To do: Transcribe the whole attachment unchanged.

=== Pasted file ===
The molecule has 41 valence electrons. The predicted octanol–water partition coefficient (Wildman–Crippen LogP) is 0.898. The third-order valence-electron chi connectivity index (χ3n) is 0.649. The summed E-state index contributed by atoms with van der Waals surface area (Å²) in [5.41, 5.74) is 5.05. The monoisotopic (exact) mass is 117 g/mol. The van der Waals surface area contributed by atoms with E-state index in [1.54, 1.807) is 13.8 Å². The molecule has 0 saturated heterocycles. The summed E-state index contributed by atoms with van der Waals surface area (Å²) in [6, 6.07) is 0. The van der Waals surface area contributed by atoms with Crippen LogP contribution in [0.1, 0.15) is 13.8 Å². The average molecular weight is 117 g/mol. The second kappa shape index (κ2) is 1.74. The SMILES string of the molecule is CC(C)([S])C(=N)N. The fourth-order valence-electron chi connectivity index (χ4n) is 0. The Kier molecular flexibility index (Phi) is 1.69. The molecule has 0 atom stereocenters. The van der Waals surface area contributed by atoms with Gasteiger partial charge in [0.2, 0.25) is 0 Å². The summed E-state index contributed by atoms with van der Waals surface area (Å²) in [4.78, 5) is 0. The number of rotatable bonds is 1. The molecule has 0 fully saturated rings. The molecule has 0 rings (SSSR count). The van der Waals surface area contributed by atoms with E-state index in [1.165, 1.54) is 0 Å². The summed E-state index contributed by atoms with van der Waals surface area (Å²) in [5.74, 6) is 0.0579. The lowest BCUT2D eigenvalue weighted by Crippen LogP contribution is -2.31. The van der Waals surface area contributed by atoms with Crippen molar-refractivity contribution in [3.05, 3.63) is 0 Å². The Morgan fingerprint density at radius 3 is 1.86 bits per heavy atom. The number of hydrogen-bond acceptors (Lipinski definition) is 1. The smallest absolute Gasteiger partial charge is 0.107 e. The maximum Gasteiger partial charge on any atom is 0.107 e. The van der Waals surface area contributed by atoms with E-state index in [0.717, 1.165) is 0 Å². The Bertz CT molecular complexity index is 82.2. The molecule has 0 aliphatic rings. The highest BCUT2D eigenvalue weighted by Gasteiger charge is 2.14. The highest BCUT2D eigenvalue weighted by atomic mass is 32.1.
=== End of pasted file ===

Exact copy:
The molecule has 41 valence electrons. The predicted octanol–water partition coefficient (Wildman–Crippen LogP) is 0.898. The third-order valence-electron chi connectivity index (χ3n) is 0.649. The summed E-state index contributed by atoms with van der Waals surface area (Å²) in [5.41, 5.74) is 5.05. The monoisotopic (exact) mass is 117 g/mol. The van der Waals surface area contributed by atoms with E-state index in [1.54, 1.807) is 13.8 Å². The molecule has 0 saturated heterocycles. The summed E-state index contributed by atoms with van der Waals surface area (Å²) in [6, 6.07) is 0. The van der Waals surface area contributed by atoms with Crippen LogP contribution in [0.1, 0.15) is 13.8 Å². The average molecular weight is 117 g/mol. The second kappa shape index (κ2) is 1.74. The SMILES string of the molecule is CC(C)([S])C(=N)N. The fourth-order valence-electron chi connectivity index (χ4n) is 0. The Kier molecular flexibility index (Phi) is 1.69. The molecule has 0 atom stereocenters. The van der Waals surface area contributed by atoms with Gasteiger partial charge in [0.2, 0.25) is 0 Å². The summed E-state index contributed by atoms with van der Waals surface area (Å²) in [4.78, 5) is 0. The number of rotatable bonds is 1. The molecule has 0 fully saturated rings. The molecule has 0 rings (SSSR count). The van der Waals surface area contributed by atoms with E-state index in [1.165, 1.54) is 0 Å². The summed E-state index contributed by atoms with van der Waals surface area (Å²) in [5.74, 6) is 0.0579. The lowest BCUT2D eigenvalue weighted by Crippen LogP contribution is -2.31. The van der Waals surface area contributed by atoms with Crippen molar-refractivity contribution in [3.05, 3.63) is 0 Å². The Morgan fingerprint density at radius 3 is 1.86 bits per heavy atom. The number of hydrogen-bond acceptors (Lipinski definition) is 1. The smallest absolute Gasteiger partial charge is 0.107 e. The maximum Gasteiger partial charge on any atom is 0.107 e. The van der Waals surface area contributed by atoms with E-state index in [0.717, 1.165) is 0 Å². The Bertz CT molecular complexity index is 82.2. The molecule has 0 aliphatic rings. The highest BCUT2D eigenvalue weighted by Gasteiger charge is 2.14. The highest BCUT2D eigenvalue weighted by atomic mass is 32.1.